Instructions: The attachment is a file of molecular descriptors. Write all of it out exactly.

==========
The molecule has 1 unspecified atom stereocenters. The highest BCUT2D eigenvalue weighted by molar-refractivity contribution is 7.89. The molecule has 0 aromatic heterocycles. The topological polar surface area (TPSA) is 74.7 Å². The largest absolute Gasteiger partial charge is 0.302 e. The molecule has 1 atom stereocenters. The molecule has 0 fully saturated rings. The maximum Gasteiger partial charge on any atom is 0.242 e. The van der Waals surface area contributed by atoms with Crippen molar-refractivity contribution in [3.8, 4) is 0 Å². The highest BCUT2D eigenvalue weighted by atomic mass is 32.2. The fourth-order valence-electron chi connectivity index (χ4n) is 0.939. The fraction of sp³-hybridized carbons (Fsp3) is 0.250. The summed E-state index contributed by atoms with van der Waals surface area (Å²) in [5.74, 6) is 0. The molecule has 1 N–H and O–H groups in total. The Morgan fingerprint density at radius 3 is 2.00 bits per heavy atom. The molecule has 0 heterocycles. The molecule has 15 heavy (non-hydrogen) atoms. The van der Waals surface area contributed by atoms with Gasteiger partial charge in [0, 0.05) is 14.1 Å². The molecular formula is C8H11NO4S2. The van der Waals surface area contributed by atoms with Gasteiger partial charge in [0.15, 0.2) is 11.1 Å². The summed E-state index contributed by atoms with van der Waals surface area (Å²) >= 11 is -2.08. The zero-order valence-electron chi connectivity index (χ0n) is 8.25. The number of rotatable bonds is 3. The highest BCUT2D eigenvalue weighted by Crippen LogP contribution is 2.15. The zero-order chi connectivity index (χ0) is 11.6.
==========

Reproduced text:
The molecule has 1 unspecified atom stereocenters. The highest BCUT2D eigenvalue weighted by molar-refractivity contribution is 7.89. The molecule has 0 aromatic heterocycles. The topological polar surface area (TPSA) is 74.7 Å². The largest absolute Gasteiger partial charge is 0.302 e. The molecule has 1 atom stereocenters. The molecule has 0 fully saturated rings. The maximum Gasteiger partial charge on any atom is 0.242 e. The van der Waals surface area contributed by atoms with Crippen molar-refractivity contribution in [3.8, 4) is 0 Å². The highest BCUT2D eigenvalue weighted by atomic mass is 32.2. The fourth-order valence-electron chi connectivity index (χ4n) is 0.939. The fraction of sp³-hybridized carbons (Fsp3) is 0.250. The summed E-state index contributed by atoms with van der Waals surface area (Å²) in [5.74, 6) is 0. The molecule has 1 N–H and O–H groups in total. The Morgan fingerprint density at radius 3 is 2.00 bits per heavy atom. The molecule has 0 heterocycles. The molecule has 15 heavy (non-hydrogen) atoms. The van der Waals surface area contributed by atoms with Gasteiger partial charge in [0, 0.05) is 14.1 Å². The molecular formula is C8H11NO4S2. The van der Waals surface area contributed by atoms with Gasteiger partial charge in [0.15, 0.2) is 11.1 Å². The summed E-state index contributed by atoms with van der Waals surface area (Å²) >= 11 is -2.08. The zero-order valence-electron chi connectivity index (χ0n) is 8.25. The number of rotatable bonds is 3. The highest BCUT2D eigenvalue weighted by Crippen LogP contribution is 2.15. The zero-order chi connectivity index (χ0) is 11.6.